Audit Analytics says that more “going concern” opinions were filed in 2007 and that the pace was set to exceed that in 2008 than in the last ten years.  Worried a bit?  Some might say the auditors are catching up.  And I would agree.  The problem is most of the big financial services firms that failed or have been bailed out have been teetering for a while and the ones that are still going are still a big problem.

GM, BearingPoint, Bear Stearns, Lehman Brothers, Merrill Lynch, AIG, GE, Fannie Mae, Freddie Mac…

Be my guest.

Photo of Jeremy Irons courtesy of this site.

Photo of Scott Podsednik, Chicago White Sox left fielder courtesy of this site.

 

 

 

 

 

 

 

 

 

 

 

 

 

 

 

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10 Responses »

  1. Here’s my “left field nominee”, PWC at AIG! AIG was a Goldman counterparty. Goldman is audited by PWC. PWC saw both sides of all CDSs between AIG and Goldman. AIG’s CDSs were woefully overvalued. AIG got $173 billion in bailout money of which $13 billion went to Goldman. Are we to believe PWC is so stupid it couldn’t see the CDSs were a zero-sum game? Even I don’t think PWC is that stupid. Will it happen? Stay tuned? Satyam, though a disaster is a fly on an elephant’s back compared to the AIG disaster. I await other nominees.

  2. I don’t think any of the firms will fail or are close to failing. One should remember that Anderson might very well have survived Enron and Worldcom if it were not for the criminal prosecution (which the government would never repeat). These firms are resilient and it is rarely in the plaintiffs interest to destroy the defendant. They want them alive to earn money for structured settlements. AIG is a very unlikely candidate to create threateningly large liabilities since the SEC has found no need to restate any of their financial statements.

    The bigger issue is business model and what the global regulators will do with the auditing profession.

  3. TF:
    That the SEC did or did not do anything, means nothing to me. If the plaintiffs’ bar decides to take the entire AIG-GSG fiasco apart, it could be the biggest disaster in CPA history. The SEC has no credibility anymore. What did it do for ten years with Madoff? Nothing.

  4. The litigation will take years and millions of dollars in legal fees. TF brings up a good point, a lot will end up in structured settlements, regardless of who really was at fault. However, I think the firms are going to fight most of these tooth and nail.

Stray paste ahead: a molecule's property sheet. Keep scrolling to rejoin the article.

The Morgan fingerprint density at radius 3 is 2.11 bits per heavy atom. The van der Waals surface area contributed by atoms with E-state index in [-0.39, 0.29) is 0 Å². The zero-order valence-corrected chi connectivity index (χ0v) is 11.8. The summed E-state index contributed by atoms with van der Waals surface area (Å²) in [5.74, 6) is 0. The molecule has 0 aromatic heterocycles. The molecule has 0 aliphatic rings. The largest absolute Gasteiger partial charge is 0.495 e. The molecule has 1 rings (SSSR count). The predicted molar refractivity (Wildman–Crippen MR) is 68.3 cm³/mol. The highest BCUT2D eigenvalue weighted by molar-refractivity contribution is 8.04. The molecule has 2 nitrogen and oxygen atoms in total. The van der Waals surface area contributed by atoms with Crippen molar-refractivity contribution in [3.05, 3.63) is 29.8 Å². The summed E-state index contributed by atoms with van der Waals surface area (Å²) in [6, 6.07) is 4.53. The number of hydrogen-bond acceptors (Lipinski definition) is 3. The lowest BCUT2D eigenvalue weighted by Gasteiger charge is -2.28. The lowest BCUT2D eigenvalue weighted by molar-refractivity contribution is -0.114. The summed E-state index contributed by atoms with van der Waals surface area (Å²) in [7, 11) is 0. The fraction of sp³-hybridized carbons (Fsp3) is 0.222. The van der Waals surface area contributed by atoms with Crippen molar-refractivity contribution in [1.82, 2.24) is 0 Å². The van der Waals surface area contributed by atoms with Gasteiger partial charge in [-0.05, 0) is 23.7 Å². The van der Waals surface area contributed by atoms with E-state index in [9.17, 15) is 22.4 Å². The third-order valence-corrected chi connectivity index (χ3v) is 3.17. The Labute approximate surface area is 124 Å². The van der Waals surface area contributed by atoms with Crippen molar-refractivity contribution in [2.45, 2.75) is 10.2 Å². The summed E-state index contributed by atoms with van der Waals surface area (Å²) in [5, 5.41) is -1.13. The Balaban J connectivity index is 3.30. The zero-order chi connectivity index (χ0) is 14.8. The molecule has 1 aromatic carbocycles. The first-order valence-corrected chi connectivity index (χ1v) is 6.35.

My bet is BDO is going to fail or be severly impacted. The firm will either die or be a shell of its former self.

  5. [...] it weren’t bad enough to have so many subprime lawsuits hanging over their head, the Big 4 – well everyone but Deloitte for some very odd reason – also [...]

  6. [...] independence issues recently and was supended from taking on new audit clients for six months.  How many strikes does a firm get?  Why no strong statement, sanction or other disciplinary action from the PCAOB [...]

  7. [...] confusing to me is that the Private Securities Litigation and Reform Act (PSLRA) restored the SEC's ability to use "aiding and abetting" as a tool for enforcement of the securities [...]

  8. [...] last out for the audit firms could come from almost [...]

  9. [...] when the external auditor performs work to support an audit in multiple global locations. The last out for the audit firms could come from almost [...]

  10. [...] The loss of a major network member firm from regulatory or legal actions  - Japan, Russia, Germany, the UK, India, Ireland, and soon China  - would mean the end of these networks as we know it. But will local regulatory and political forces allow it?  This is the closest we’ve come to regulators shutting down a foreign audit firm and, yet, the firm was allowed to essentially start over with generous help from the rest of the PwC global network. As serious as these sanctions are against PW India – and they will be costly – this decision essentially allows history to keep repeating itself, over and over, audit failure after audit failure. [...]